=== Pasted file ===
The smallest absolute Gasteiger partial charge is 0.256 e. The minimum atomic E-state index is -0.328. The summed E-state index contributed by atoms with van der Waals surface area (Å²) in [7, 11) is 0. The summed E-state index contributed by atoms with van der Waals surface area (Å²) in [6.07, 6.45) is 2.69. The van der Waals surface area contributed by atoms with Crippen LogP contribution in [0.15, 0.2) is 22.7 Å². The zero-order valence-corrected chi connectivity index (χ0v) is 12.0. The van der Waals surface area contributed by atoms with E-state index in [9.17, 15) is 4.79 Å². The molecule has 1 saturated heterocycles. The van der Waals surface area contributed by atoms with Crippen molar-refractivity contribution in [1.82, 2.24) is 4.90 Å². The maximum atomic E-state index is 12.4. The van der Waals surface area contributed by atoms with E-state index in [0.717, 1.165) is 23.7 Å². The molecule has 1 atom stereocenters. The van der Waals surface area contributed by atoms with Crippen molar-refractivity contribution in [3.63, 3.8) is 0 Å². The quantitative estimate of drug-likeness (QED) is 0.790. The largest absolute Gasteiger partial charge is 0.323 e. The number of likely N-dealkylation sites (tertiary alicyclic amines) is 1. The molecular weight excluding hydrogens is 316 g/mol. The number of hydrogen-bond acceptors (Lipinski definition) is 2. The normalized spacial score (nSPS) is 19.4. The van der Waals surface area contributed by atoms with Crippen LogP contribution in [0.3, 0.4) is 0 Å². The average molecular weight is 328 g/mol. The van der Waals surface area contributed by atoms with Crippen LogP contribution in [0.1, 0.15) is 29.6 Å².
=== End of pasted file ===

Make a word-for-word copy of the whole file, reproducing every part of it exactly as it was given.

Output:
The smallest absolute Gasteiger partial charge is 0.256 e. The minimum atomic E-state index is -0.328. The summed E-state index contributed by atoms with van der Waals surface area (Å²) in [7, 11) is 0. The summed E-state index contributed by atoms with van der Waals surface area (Å²) in [6.07, 6.45) is 2.69. The van der Waals surface area contributed by atoms with Crippen LogP contribution in [0.15, 0.2) is 22.7 Å². The zero-order valence-corrected chi connectivity index (χ0v) is 12.0. The van der Waals surface area contributed by atoms with E-state index in [9.17, 15) is 4.79 Å². The molecule has 1 saturated heterocycles. The van der Waals surface area contributed by atoms with Crippen molar-refractivity contribution in [1.82, 2.24) is 4.90 Å². The maximum atomic E-state index is 12.4. The van der Waals surface area contributed by atoms with E-state index in [0.717, 1.165) is 23.7 Å². The molecule has 1 atom stereocenters. The van der Waals surface area contributed by atoms with Crippen molar-refractivity contribution in [3.63, 3.8) is 0 Å². The quantitative estimate of drug-likeness (QED) is 0.790. The largest absolute Gasteiger partial charge is 0.323 e. The number of likely N-dealkylation sites (tertiary alicyclic amines) is 1. The molecular weight excluding hydrogens is 316 g/mol. The number of hydrogen-bond acceptors (Lipinski definition) is 2. The normalized spacial score (nSPS) is 19.4. The van der Waals surface area contributed by atoms with Crippen LogP contribution in [0.3, 0.4) is 0 Å². The average molecular weight is 328 g/mol. The van der Waals surface area contributed by atoms with Crippen LogP contribution in [0.1, 0.15) is 29.6 Å².